U.S. consumer borrowing rises more than expected on credit card use

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(Bloomberg) – U.S. consumer borrowing rose more than expected in August, with credit card balances rising the most in five months.

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Total credit rose $32.2 billion from the previous month, Federal Reserve figures showed on Friday. The median forecast from a Bloomberg survey of economists called for a $25 billion advance. Figures are not adjusted for inflation.

Revolving credit outstanding, which includes credit cards, increased by $17.2 billion. This is the third largest monthly increase ever recorded. Non-revolving credit, which includes auto and school loans, rose $15.1 billion.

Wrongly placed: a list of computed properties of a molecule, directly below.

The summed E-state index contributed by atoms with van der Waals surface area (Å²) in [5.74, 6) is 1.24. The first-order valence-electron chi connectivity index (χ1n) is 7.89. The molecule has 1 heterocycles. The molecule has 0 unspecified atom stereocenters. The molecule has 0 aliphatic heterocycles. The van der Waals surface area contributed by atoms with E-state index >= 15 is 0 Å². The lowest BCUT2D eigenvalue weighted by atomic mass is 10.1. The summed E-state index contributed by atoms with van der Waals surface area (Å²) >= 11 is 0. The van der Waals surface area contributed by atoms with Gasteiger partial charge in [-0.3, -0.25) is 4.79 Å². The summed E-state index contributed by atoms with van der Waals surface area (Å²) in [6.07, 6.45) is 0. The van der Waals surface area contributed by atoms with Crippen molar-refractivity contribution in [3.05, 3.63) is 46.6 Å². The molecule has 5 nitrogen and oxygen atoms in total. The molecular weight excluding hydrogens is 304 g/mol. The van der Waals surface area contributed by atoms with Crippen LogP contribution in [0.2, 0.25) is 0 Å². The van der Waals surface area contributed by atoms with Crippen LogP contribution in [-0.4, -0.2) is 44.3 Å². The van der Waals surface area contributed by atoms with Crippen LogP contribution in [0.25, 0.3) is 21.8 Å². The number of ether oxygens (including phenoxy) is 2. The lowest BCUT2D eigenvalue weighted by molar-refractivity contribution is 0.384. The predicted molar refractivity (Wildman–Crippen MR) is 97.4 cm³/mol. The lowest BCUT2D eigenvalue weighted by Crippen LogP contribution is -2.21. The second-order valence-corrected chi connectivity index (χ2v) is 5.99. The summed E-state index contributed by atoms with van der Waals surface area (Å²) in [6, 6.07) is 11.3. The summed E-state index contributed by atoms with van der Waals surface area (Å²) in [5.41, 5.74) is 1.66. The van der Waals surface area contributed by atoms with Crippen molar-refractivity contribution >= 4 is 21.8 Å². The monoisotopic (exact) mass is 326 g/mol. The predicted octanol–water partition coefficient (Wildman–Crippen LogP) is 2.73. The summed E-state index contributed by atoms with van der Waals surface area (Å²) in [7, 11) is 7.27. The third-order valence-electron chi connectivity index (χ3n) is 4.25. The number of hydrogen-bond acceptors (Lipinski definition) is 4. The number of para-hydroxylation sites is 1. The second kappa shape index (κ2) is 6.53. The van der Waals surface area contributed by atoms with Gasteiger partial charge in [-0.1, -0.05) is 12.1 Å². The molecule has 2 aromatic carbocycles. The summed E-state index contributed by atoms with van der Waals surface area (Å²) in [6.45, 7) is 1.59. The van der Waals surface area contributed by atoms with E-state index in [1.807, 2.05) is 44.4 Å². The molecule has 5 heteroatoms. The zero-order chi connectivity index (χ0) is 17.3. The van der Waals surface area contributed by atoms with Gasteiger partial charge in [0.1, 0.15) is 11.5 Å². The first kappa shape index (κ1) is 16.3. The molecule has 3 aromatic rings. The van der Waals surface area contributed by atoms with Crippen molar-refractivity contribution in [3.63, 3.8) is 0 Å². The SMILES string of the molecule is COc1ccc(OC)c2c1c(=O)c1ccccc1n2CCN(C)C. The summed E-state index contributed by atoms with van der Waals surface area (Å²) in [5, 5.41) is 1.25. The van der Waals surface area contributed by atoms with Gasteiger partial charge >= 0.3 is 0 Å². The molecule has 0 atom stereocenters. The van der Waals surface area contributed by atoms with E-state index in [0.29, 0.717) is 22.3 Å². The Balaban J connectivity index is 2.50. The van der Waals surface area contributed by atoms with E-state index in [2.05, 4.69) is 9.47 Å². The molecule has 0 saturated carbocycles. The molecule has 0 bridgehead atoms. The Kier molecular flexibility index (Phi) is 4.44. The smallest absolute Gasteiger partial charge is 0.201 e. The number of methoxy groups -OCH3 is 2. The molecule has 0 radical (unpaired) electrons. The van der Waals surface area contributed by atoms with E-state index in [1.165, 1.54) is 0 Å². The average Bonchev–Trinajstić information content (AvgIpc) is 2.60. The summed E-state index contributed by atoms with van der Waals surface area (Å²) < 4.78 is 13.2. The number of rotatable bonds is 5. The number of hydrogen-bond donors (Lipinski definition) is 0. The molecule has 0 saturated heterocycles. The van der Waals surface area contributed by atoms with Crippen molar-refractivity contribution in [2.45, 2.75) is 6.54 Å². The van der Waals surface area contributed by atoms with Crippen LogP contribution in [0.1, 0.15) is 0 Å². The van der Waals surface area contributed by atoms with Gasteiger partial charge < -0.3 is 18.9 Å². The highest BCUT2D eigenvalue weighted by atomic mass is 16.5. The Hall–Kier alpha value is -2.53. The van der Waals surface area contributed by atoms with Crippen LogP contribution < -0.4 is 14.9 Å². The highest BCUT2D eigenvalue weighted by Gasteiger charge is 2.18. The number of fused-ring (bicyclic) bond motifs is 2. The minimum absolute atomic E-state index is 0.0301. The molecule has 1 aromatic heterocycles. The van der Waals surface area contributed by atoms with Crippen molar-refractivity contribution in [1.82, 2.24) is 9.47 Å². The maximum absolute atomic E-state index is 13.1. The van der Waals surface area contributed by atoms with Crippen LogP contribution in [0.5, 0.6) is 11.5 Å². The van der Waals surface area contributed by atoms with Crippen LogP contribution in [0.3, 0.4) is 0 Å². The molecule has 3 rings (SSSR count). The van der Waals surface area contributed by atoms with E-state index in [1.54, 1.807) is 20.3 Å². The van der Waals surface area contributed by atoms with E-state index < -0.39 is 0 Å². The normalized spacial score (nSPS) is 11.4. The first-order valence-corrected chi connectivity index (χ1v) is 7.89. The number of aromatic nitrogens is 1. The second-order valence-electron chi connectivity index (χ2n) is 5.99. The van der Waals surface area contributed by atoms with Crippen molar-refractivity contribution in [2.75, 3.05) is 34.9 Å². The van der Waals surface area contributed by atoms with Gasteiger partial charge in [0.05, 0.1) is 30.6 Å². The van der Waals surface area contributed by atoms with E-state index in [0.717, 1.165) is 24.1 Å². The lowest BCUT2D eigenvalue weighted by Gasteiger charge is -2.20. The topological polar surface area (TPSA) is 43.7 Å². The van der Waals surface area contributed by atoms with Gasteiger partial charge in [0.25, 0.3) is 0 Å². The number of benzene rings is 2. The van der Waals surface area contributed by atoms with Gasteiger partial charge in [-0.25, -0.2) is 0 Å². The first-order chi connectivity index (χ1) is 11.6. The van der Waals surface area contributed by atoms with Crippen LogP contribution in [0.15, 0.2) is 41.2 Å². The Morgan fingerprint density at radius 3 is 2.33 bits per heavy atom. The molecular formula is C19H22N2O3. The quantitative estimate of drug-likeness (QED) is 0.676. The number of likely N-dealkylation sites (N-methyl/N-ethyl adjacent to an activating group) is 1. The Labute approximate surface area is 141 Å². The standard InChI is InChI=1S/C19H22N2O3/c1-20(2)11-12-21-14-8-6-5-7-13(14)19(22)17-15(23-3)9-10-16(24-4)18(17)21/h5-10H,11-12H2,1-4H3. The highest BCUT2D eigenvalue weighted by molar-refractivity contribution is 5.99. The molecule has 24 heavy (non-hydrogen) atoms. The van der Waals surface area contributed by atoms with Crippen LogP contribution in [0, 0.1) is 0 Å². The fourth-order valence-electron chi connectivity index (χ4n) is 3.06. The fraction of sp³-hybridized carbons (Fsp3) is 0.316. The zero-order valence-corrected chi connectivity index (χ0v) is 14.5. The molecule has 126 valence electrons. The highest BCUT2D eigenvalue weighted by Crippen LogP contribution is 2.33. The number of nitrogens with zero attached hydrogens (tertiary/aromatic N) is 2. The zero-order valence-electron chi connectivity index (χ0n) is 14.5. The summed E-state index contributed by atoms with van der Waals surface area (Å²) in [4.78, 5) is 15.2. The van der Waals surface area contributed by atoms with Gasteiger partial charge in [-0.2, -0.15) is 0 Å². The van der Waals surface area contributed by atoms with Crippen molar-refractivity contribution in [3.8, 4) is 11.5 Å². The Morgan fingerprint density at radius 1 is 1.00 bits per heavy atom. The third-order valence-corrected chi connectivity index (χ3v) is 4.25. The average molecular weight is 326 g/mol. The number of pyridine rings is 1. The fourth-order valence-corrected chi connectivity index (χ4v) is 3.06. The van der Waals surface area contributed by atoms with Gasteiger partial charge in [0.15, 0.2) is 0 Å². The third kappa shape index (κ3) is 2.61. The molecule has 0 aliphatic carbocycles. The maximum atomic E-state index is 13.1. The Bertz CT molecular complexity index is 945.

Consumer prices are rising across the economy, and while wages are also rising, the rapid pace of inflation is testing Americans’ ability to afford both basic necessities and discretionary purchases. Many are dipping into their savings or relying on credit cards to keep up.

The Fed report showed the impact of recent Fed interest rate hikes. The commercial bank rate on credit card packages rose from 15.13% in the second quarter to 16.27% in August. For a five-year loan on a new car, the rate was 5.5%, down from 4.85%.

Separate data on the distribution of household wealth released last month by the Fed showed consumer debt, including credit cards, hit an all-time high for the 118 million U.S. households among the bottom 90% poorer.

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